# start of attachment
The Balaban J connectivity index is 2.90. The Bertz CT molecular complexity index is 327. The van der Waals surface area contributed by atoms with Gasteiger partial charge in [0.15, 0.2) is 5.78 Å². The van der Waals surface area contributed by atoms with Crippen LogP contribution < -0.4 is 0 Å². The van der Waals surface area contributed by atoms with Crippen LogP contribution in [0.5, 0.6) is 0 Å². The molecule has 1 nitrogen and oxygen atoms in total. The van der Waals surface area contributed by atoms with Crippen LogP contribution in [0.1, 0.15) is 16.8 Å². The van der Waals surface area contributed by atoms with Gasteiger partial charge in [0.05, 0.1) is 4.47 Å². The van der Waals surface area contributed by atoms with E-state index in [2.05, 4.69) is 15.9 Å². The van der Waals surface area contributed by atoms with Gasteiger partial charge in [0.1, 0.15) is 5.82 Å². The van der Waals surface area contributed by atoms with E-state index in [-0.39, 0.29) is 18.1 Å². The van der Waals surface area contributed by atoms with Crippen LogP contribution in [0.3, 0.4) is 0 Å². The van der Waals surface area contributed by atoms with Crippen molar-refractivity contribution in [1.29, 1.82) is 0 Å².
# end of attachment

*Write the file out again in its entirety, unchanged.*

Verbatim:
The Balaban J connectivity index is 2.90. The Bertz CT molecular complexity index is 327. The van der Waals surface area contributed by atoms with Gasteiger partial charge in [0.15, 0.2) is 5.78 Å². The van der Waals surface area contributed by atoms with Crippen LogP contribution < -0.4 is 0 Å². The van der Waals surface area contributed by atoms with Crippen LogP contribution in [0.5, 0.6) is 0 Å². The molecule has 1 nitrogen and oxygen atoms in total. The van der Waals surface area contributed by atoms with Crippen LogP contribution in [0.1, 0.15) is 16.8 Å². The van der Waals surface area contributed by atoms with Gasteiger partial charge in [0.05, 0.1) is 4.47 Å². The van der Waals surface area contributed by atoms with E-state index in [2.05, 4.69) is 15.9 Å². The van der Waals surface area contributed by atoms with Gasteiger partial charge in [0.1, 0.15) is 5.82 Å². The van der Waals surface area contributed by atoms with E-state index in [-0.39, 0.29) is 18.1 Å². The van der Waals surface area contributed by atoms with Crippen LogP contribution in [0.3, 0.4) is 0 Å². The van der Waals surface area contributed by atoms with Crippen molar-refractivity contribution in [1.29, 1.82) is 0 Å².